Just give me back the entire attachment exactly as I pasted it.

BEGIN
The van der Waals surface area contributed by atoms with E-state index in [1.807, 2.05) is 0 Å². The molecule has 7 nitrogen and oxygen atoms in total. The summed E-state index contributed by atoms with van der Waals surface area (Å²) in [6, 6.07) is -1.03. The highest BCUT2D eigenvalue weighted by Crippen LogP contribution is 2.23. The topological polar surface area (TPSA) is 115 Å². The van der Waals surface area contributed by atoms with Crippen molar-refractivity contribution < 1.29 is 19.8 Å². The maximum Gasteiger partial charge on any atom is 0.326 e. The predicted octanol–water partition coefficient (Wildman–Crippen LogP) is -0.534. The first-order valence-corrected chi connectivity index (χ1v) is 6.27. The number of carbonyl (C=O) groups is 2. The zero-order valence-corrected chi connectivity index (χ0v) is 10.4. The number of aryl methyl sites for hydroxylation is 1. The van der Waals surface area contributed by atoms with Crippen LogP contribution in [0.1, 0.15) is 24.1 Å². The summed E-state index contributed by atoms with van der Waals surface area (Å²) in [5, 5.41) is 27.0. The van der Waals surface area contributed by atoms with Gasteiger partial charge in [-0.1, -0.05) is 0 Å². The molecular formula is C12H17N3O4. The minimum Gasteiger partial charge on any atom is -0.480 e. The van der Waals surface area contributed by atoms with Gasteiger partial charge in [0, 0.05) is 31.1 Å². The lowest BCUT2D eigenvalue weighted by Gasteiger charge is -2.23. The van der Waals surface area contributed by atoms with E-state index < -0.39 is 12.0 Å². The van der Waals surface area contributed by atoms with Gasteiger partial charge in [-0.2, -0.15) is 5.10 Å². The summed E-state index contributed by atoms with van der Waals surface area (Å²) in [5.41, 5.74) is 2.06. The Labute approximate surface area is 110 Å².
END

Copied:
The van der Waals surface area contributed by atoms with E-state index in [1.807, 2.05) is 0 Å². The molecule has 7 nitrogen and oxygen atoms in total. The summed E-state index contributed by atoms with van der Waals surface area (Å²) in [6, 6.07) is -1.03. The highest BCUT2D eigenvalue weighted by Crippen LogP contribution is 2.23. The topological polar surface area (TPSA) is 115 Å². The van der Waals surface area contributed by atoms with Crippen molar-refractivity contribution < 1.29 is 19.8 Å². The maximum Gasteiger partial charge on any atom is 0.326 e. The predicted octanol–water partition coefficient (Wildman–Crippen LogP) is -0.534. The first-order valence-corrected chi connectivity index (χ1v) is 6.27. The number of carbonyl (C=O) groups is 2. The zero-order valence-corrected chi connectivity index (χ0v) is 10.4. The number of aryl methyl sites for hydroxylation is 1. The van der Waals surface area contributed by atoms with Crippen LogP contribution in [0.1, 0.15) is 24.1 Å². The summed E-state index contributed by atoms with van der Waals surface area (Å²) in [5, 5.41) is 27.0. The van der Waals surface area contributed by atoms with Gasteiger partial charge in [-0.1, -0.05) is 0 Å². The molecular formula is C12H17N3O4. The minimum Gasteiger partial charge on any atom is -0.480 e. The van der Waals surface area contributed by atoms with Gasteiger partial charge in [0, 0.05) is 31.1 Å². The lowest BCUT2D eigenvalue weighted by Gasteiger charge is -2.23. The van der Waals surface area contributed by atoms with E-state index < -0.39 is 12.0 Å². The van der Waals surface area contributed by atoms with Gasteiger partial charge in [-0.2, -0.15) is 5.10 Å². The summed E-state index contributed by atoms with van der Waals surface area (Å²) in [5.41, 5.74) is 2.06. The Labute approximate surface area is 110 Å².